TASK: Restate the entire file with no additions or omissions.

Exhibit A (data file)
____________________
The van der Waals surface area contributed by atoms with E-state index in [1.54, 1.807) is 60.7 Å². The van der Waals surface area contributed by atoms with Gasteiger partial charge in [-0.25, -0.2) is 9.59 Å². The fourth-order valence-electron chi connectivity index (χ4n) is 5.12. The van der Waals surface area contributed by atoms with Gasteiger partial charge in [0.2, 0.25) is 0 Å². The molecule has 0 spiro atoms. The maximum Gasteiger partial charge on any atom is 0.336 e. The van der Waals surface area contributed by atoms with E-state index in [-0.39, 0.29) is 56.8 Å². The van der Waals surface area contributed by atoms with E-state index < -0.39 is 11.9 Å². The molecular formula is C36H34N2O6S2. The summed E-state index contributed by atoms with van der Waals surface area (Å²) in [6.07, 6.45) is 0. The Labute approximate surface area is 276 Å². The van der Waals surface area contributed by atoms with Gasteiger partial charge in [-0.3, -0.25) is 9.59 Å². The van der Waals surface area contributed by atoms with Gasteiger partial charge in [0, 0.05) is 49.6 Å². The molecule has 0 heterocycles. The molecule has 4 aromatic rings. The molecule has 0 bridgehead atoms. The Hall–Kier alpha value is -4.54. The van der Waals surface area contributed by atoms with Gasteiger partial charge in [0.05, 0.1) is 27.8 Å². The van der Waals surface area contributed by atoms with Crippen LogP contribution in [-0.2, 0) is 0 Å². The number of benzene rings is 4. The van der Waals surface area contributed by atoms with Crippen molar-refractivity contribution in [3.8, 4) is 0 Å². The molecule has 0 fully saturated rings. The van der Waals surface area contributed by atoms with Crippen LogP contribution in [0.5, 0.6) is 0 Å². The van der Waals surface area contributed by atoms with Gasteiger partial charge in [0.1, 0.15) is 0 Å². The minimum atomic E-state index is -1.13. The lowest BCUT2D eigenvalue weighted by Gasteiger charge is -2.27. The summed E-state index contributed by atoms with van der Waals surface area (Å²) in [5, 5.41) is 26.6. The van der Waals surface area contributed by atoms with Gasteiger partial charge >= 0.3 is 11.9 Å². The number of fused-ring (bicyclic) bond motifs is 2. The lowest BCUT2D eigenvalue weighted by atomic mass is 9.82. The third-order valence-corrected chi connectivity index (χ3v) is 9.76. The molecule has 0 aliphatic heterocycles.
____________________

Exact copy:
The van der Waals surface area contributed by atoms with E-state index in [1.54, 1.807) is 60.7 Å². The van der Waals surface area contributed by atoms with Gasteiger partial charge in [-0.25, -0.2) is 9.59 Å². The fourth-order valence-electron chi connectivity index (χ4n) is 5.12. The van der Waals surface area contributed by atoms with Gasteiger partial charge in [0.2, 0.25) is 0 Å². The molecule has 0 spiro atoms. The maximum Gasteiger partial charge on any atom is 0.336 e. The van der Waals surface area contributed by atoms with E-state index in [-0.39, 0.29) is 56.8 Å². The van der Waals surface area contributed by atoms with E-state index < -0.39 is 11.9 Å². The molecular formula is C36H34N2O6S2. The summed E-state index contributed by atoms with van der Waals surface area (Å²) in [6.07, 6.45) is 0. The Labute approximate surface area is 276 Å². The van der Waals surface area contributed by atoms with Gasteiger partial charge in [-0.3, -0.25) is 9.59 Å². The van der Waals surface area contributed by atoms with Gasteiger partial charge in [0, 0.05) is 49.6 Å². The molecule has 0 heterocycles. The molecule has 4 aromatic rings. The molecule has 0 bridgehead atoms. The Hall–Kier alpha value is -4.54. The van der Waals surface area contributed by atoms with Gasteiger partial charge in [0.05, 0.1) is 27.8 Å². The van der Waals surface area contributed by atoms with Crippen LogP contribution in [-0.2, 0) is 0 Å². The number of benzene rings is 4. The van der Waals surface area contributed by atoms with Crippen molar-refractivity contribution in [3.8, 4) is 0 Å². The molecule has 0 fully saturated rings. The van der Waals surface area contributed by atoms with Crippen LogP contribution in [0.5, 0.6) is 0 Å². The van der Waals surface area contributed by atoms with Gasteiger partial charge in [0.1, 0.15) is 0 Å². The minimum atomic E-state index is -1.13. The lowest BCUT2D eigenvalue weighted by Gasteiger charge is -2.27. The summed E-state index contributed by atoms with van der Waals surface area (Å²) in [5, 5.41) is 26.6. The van der Waals surface area contributed by atoms with Gasteiger partial charge >= 0.3 is 11.9 Å². The number of fused-ring (bicyclic) bond motifs is 2. The lowest BCUT2D eigenvalue weighted by atomic mass is 9.82. The third-order valence-corrected chi connectivity index (χ3v) is 9.76. The molecule has 0 aliphatic heterocycles.